Our Strategic Vision

Compassion, a BFS and Quaker tradition

The program of our first
commencement, from 1910

BFS has always strived to be compassionate for its community, particularly for its students, both while enrolled at our school and forever after. Compassion is often found at the core of the Quaker Testimonies. One of the nicest BFS archival finds remains the “BFS chapter” from the personal memoir of Dorothea Gillette Murray, our first woman graduate, a member of our first graduating class of 1910. Originally written for her grandchildren, Mrs. Murray kindly gave BFS a copy of the BFS chapter of her memoir in the 1970s with permission to reprint. Mrs. Murray’s words give great insight into our school’s tradition of academic excellence and also to the tradition of compassionate caring BFS has striven to give its students since 1867.

Mrs. Murray indicated in her memoir that her family consisted of only her and her mother, a working woman – an unusual family for BFS at that time. It seems there was deep compassion for this family from our school and New York Monthly Meeting. Mrs. Murray attended BFS with some financial aid, but her memoir shows it seems to have been more of a work-study program in her final student years. Financial aid for a non-Quaker like Mrs. Murray was unusual at the time: for many years, the children of members of New York Monthly Meeting were educated free-of-charge at Brooklyn Friends School and Friends Seminary, a practice made possible by the interest from certain monies of New York Monthly Meeting that were used to fund their unpaid tuition. Mrs. Murray indicated further, “[Principal] Mr. Rawson got me a partial scholarship to Swarthmore College and later in my freshman year got hold of the rest of the tuition money for that same year.” Not only did Mrs. Murray graduate Swarthmore, but she received her Masters from Columbia. A public school educator, Mrs. Murray was also an active retiree who sought to help her community by giving back to BFS, by working for peace, and by teaching English as a Second Language from 1960 to at least 1975, when, at 83 years old, she decided to share a chapter of her memoir with BFS.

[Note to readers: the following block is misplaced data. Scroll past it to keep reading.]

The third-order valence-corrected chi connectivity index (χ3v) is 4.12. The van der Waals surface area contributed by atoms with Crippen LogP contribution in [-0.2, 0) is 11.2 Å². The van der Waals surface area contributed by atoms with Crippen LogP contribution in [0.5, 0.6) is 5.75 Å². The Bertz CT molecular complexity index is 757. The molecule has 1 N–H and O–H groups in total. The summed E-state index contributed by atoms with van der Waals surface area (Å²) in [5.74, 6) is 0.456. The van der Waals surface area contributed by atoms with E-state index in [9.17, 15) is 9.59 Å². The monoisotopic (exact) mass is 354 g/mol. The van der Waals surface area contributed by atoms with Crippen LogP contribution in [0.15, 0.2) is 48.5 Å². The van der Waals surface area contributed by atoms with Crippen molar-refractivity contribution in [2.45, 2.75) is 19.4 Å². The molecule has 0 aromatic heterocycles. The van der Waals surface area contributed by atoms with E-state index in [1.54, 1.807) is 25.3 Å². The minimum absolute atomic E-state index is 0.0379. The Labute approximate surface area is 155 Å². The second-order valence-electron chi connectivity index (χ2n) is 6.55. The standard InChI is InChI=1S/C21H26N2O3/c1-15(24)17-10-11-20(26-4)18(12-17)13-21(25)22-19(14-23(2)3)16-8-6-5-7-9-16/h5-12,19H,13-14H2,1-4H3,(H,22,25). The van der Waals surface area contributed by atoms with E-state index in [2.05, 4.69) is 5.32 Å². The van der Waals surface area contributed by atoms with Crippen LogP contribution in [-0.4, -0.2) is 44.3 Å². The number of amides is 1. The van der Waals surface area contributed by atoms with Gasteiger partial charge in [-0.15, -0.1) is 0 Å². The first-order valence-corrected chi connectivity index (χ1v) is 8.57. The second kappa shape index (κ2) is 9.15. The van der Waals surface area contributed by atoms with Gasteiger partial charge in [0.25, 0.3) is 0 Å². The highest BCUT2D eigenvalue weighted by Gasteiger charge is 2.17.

A little over a year ago, while researching in Proceedings of New York Yearly Meeting of the Religious Society of Friends for 1910, Mrs. Murray’s experience at BFS sprang to mind since she entered BFS in 1899, plus there was only one other non-Quaker in her 1910 graduating class of five and he seems to have gone to Harvard. From the Education Committee’s Report to NYYM, delivered by the Schools Board Chairman, Will Walter Jackson in May, 1910: “The case has arisen of a pupil who has been in one of our schools for eleven years and is now ready for Swarthmore, but who is not a member of this society. The committee asks, if there should be an unexpended balance this year, the Meeting would be willing for a portion of it to be used in this or similar cases.” It seems more than probably that this request was for Mrs. Murray and that it was granted

Such a request by the Schools Board Chair may have more typically occurred for Quaker children attending Quaker colleges. Additionally, many of those institutions regularly received financial contributions from Friends Meetings and were helped by broad solicitations by many Friends Meetings to their members, work which helped build those college’s endowments. Dorothea Gillette Murray, BFS Class of 1910, seems to show our school’s earliest known effort in assisting a non-Quaker student in need. She may have been grateful to BFS, but our school is probably even more grateful to her.